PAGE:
Event Genius Pay fuels rise in RFID payments at UK festivals


While RFID has been delivering invaluable changes across the event landscape in Europe and the United States over the last 10 years, the UK market has been slow to follow.

There’s a fear about upsetting proven cash/credit card processes, and ticketholders, at events in this country. But as cashless and RFID based systems become more prevalent in everyday life, contactless payments in pubs, shops and public transport for example, ticket buyers, particularly those under-40, are coming to expect it.

The cashless solutions which have stormed the festival model Stateside require a fully networked site, with zero downtime, and would struggle to cope with the intermittent Wi-Fi at most UK festivals. Instead, a raft of independent events on this side of the Atlantic, including El Dorado and Detonate Festival, made the switch with Event Genius’ closed-loop RFID, which can work online or offline and isn’t dependent on a network.

The Leeds-based company’s award winning Event Genius Pay service has processed nearly 4m payment transactions via 1m wristbands worldwide at events such as The Great European Carnival (Hong Kong) and Annie Mac’s Lost & Found Festival (Malta) and is in use at 20 major UK events this summer season.


As the public gets familiar with closed loop RFID on event sites, promoters will see the inherent benefits far outweigh the struggle to implement something new. Brute stats say customer spend goes up by as much as 25 per cent with cashless and, as well as slashing overheads and queue time, Event Genius Pay spawns rich data, analytics and reporting for promoters, organisers and vendors.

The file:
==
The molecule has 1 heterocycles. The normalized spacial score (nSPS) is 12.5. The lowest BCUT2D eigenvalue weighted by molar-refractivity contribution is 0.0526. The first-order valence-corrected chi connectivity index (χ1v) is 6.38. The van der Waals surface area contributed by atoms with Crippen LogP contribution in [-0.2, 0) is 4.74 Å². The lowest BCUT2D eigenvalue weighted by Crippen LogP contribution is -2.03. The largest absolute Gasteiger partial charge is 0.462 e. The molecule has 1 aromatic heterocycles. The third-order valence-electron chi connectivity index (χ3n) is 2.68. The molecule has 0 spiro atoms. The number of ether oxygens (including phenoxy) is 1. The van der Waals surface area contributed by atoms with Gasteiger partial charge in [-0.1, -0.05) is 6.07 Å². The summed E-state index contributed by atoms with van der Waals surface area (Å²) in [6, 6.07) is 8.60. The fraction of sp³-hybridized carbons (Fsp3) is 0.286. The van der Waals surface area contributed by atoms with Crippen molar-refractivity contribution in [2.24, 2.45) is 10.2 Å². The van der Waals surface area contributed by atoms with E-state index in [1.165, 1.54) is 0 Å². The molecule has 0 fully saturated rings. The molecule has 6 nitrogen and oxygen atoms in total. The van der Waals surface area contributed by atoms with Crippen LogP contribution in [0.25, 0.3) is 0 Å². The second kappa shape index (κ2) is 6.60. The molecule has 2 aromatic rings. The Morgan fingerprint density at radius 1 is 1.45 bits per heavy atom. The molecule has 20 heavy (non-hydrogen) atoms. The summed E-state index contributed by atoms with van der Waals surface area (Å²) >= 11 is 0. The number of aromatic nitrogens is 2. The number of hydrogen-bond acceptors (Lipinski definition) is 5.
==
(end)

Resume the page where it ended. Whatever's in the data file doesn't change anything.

“Our closed-loop system ensures 100 per cent uptime for spending, as all the currency is stored on the wristband itself,” Lauren Lytle, appointed Head of Operations at Event Genius in March, explains.

“RFID has revolutionised the relationship between the promoter and patron in that we’re now able to gather valuable data points on each individual attendee rather than just the ticket purchaser. Cashless technology has so many potential applications in the fan experience, so at Event Genius we’re looking to facilitate as many connections between patron and promoter as possible.”

As British festivals get more sophisticated networks in place, and they are starting to, Event Genius Pay evolves with their needs. The system can introduce online features like mobile top-up and ‘hybrid’, which allows the customer to add to their balance via Apple Pay and Google Pay if they run out of currency mid-POS (point of sale) transaction.

“The UK festival market is a small world,” Lytle says. “Everyone talks about everything and the failures experienced by early adopters of RFID, where the dynamic wasn’t quite right, scared people. It made them reticent. “We’re moving in the right direction in this country though. When I go to events now, everyone seems more comfortable with RFID.”

Ultimately, people resistant to technology will get left behind, but when you look at the way the generations took to tapping debit cards to access buses and the tube, that won’t be many.

RFID for events is focused on the payment puzzle, for now, but there’s huge growth potential for brand activations, sponsorship and much more besides. It’s time to cash in.

Adam is the co-founder and editor of www.eventindustrynews.com Adam, a technology evangelist also organises Event Tech Live, Europe’s only show dedicated to event technology and the Event Technology Awards. Both events take place in November, London.